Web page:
David L. Wolper Productions and Warner Bros. are going all out with Roots: The Next Generation – the Henning, Tennessee Set alone costs one million dollars. Already cast are Henry Fonda, Olivia de Havilland, Lynne Moody, Richard Thomas and Fay Mauser.
Busy Brown also occasionally directs for TV
Have you seen the prime time schedule for this fall? It looks like it was programmed by 13-year-old Saturday morning cartoon freaks. C’mon fellas, if you’re going to give us sex with our violence at least make it adult sex.
If you haven’t seen Antonio Fargas, Paramount’s Pretty Baby, you’re missing one of the best acting performances so far this year — Black or white. Fargas steals every scene he’s in The Third Annual Chicane Film Festival will be held August 24 & 25 in San Antonio, Texas.
For information: Adan Medrano, 288 Oblate Drive, San Antonio, Texas
T. A. T. Productions is almost ready with Constipation Blues, a cartoon short set to Screamin’ Jay Hawkins’ R & B classic of the same name; they’re claiming it’s a laugh riot.
Why doesn’t George Benson have his own TV variety show? Benson On Broadway last May proved that, the man, has charm, wit and charisma, let alone the talent, to really burn up the small tube; Hell, if Donny & Marie can have a weekly hour show, someone of Benson’s skill should have three.
Congrats to Max Robinson on joining the lofty ranks of network evening anchormen over at ABC. D.C.’s loss will be the rest of the nation’s gain.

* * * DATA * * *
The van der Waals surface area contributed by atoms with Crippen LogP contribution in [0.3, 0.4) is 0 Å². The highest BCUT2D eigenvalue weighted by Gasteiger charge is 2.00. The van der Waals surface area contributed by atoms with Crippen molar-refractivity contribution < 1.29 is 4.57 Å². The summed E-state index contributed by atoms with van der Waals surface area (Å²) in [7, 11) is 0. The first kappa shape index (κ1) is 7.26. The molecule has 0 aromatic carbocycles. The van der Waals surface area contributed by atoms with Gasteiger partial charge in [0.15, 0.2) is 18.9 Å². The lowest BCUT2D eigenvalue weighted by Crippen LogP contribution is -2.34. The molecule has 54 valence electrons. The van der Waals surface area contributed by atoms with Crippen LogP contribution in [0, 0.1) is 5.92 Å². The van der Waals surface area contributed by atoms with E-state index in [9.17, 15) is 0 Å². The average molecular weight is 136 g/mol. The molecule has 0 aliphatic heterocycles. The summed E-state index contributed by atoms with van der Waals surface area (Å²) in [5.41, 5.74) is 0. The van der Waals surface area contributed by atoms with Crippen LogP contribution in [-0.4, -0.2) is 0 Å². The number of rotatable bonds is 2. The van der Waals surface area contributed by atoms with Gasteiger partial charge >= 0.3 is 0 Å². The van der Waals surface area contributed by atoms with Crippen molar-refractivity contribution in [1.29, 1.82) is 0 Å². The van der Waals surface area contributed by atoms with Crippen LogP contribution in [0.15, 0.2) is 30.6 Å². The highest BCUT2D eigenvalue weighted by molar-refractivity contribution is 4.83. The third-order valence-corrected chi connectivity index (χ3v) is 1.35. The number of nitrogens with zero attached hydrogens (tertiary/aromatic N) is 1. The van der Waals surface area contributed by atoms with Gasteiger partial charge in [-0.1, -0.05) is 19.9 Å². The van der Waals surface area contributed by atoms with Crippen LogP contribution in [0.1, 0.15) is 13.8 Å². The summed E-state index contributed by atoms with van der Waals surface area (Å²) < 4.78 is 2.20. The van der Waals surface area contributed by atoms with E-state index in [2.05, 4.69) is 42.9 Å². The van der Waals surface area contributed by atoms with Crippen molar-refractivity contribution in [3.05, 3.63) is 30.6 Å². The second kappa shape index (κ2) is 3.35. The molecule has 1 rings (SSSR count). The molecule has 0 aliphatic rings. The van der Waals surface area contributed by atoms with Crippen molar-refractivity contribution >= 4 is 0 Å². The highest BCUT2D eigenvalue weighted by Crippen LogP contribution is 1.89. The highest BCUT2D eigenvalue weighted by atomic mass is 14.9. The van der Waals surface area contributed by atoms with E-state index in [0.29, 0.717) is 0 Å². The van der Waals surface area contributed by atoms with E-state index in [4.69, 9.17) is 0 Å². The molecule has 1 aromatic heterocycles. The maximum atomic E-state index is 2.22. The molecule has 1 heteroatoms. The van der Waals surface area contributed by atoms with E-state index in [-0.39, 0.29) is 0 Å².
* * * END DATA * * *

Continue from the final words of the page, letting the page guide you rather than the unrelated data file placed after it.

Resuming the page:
Jazz Is puts you into a jazz environment. At all times, you are with the Jazz greats. Primarily, Nat Hentoff shares with you his conversations with Jazz musicians. Then he gives his observations, impressions and opinions of the people who took Jazz out of the narrow confines of the honky-tonks of New Orleans and made it an international art form. It is as though he has taken an invaluable tape and made it into a book. Conversations reveal musicians’ feelings about themselves, their music and their experiences with fellow musicians. It is the opinion of one musician about another that makes this book a gem.
The expression “from the horse’s mouth” couldn’t be more meaningful. Duke Ellington talking about Sidney Bechet and Coleman Hawkins; Billie Holiday revealing some facets of her true self; Louis Armstrong letting you see behind the Satchmo facade; Miles Davis rapping about Jazz ingredients; Dizzy Gillespie showing a very serious side of himself. Page after page, these immortals appear. It is Jazz talk at its best because it is real.